The great midlife leap

Gaylene deGroot

It takes courage to dream big when you’re the only wage earner and your family depends on you.

Ask Gaylene deGroot.

For more than 20 years, she had been working long and irregular hours as a care aide. It paid the bills, but there was little to no potential for career development. “I had enough,” Gaylene says. “I needed a change.”

Career transition in midlife

Training for a new career was the fastest way to make a switch and have a valuable educational achievement to feature on her résumé. “As a single mom with young kids, I could not afford to spend a long time in school,”

Gaylene explains. “My sister had just earned an Applied Business Technology certificate at UFV in six months. So I decided to take that too.”

Going back to school was a huge step. “At first, I questioned whether I could keep up,” Gaylene says. “I wasn’t sure what I was getting myself into. But I loved the whole experience. The staff and teachers were always available. And their feedback was constructive and beneficial.”

Managing her assignments was a juggling act for the mother of three. “I’d drive my kids to their dance and karate lessons and while they were in class, I’d stay in the car to do my homework with my laptop plugged in the lighter jack,” Gaylene recalls.

Breaking into the construction industry

Her six months in school flew by and two days before she was scheduled to graduate from UFV Applied Business Technology program  in June 2012, Gaylene found herself employed at Flatiron Construction Corp., a construction company that builds roads, bridges, highways, and dams across North America.

For her first two and half years with Flatiron, Gaylene worked on a project based in Chilliwack, B.C., where she got a variety of work experience as an office assistant, claims clerk, and indigenous coordinator.

When the project came to a close, she was transferred to the Ruskin Dam and Powerhouse project on the Stave River, outside of Mission, B.C. This dam has supplied the Lower Mainland with electricity since the 1930s and Flatiron is part of a joint venture to perform upgrades, as per a contract with BC Hydro.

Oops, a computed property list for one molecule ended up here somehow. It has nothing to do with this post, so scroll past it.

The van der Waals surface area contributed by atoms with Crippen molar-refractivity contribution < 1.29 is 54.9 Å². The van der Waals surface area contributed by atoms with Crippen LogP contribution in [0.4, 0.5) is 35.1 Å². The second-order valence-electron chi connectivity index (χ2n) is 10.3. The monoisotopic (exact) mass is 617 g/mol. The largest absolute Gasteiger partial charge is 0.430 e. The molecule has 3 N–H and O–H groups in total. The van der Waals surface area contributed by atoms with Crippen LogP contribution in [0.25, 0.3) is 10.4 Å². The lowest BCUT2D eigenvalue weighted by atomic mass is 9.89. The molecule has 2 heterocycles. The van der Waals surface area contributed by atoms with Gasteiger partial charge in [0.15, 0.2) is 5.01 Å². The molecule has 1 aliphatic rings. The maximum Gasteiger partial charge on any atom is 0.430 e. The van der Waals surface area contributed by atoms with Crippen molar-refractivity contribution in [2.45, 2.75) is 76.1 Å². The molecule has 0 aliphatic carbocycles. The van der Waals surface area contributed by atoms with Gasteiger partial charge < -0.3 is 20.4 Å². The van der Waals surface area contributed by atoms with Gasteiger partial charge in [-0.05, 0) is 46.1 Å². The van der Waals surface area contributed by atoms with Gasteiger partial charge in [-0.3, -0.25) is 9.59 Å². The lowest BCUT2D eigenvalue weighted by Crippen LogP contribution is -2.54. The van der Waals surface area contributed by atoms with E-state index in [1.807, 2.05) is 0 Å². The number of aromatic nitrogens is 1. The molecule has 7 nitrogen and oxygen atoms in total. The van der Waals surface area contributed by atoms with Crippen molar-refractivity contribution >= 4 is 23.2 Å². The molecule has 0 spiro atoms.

Gaylene joined the project as a document controller, to manage the approval, distribution, use, and storage of plans, drawings, invoices, specs, and more.

Her new duties include tracking all the documentation that flows between Flatiron and BC Hydro about the project. “I am the assigned document controller for Flatiron,” Gaylene explains, “and I work in collaboration with a team of document control specialists on the BC Hydro team.”

New challenges = new learning opportunities

Her new role took Gaylene on an unexpected learning curve.

“We had touched on document management in my office training,” she says. “And the company had already preset procedures for me to follow. But I realized that there was more to learn.”

With funds provided by her company’s career development program, Gaylene signed up for UFV’s Records Management classes to expand her skills and earn a specialty certificate that built upon her previous Applied Business Technology training.

Classes were offered online and she was able to continue working full-time. She was no longer a single mom, but her family had grown from three to five children between the age of 11 and 19. “I loved the online option,” she stresses. “It was awesome.”

Applying learning in the workplace

Her Records Management training led Gaylene to identify ways to improve her company’s document control procedures. “My UFV classes helped me with the archival aspect of document control,” Gaylene notes. “Currently, Flatiron does not have a standardized document retention schedule. But they are open to me helping develop one.”

In addition, a document control manager at Flatiron’s company headquarters in Calgary is teaching Gaylene to use the company’s project and document management system, built specifically for the construction industry.

Open yourself up to possibilities

That’s a lot of ground to cover in four short years in a new career. According to Gaylene, the secret to a successful career change is to remain open to opportunities.

“It’s easy to have preset ideas about the jobs you would like to get when you graduate,” Gaylene says. “But this type of mindset can limit you. By keeping an open mind during my job search, I found opportunities that I didn’t even know existed when I started out.”

And as her lucky stars would have it, document control proved a perfect niche for Gaylene. “I like to be super-organized,” she says, chuckling. “So this type of work fits my personality well.”

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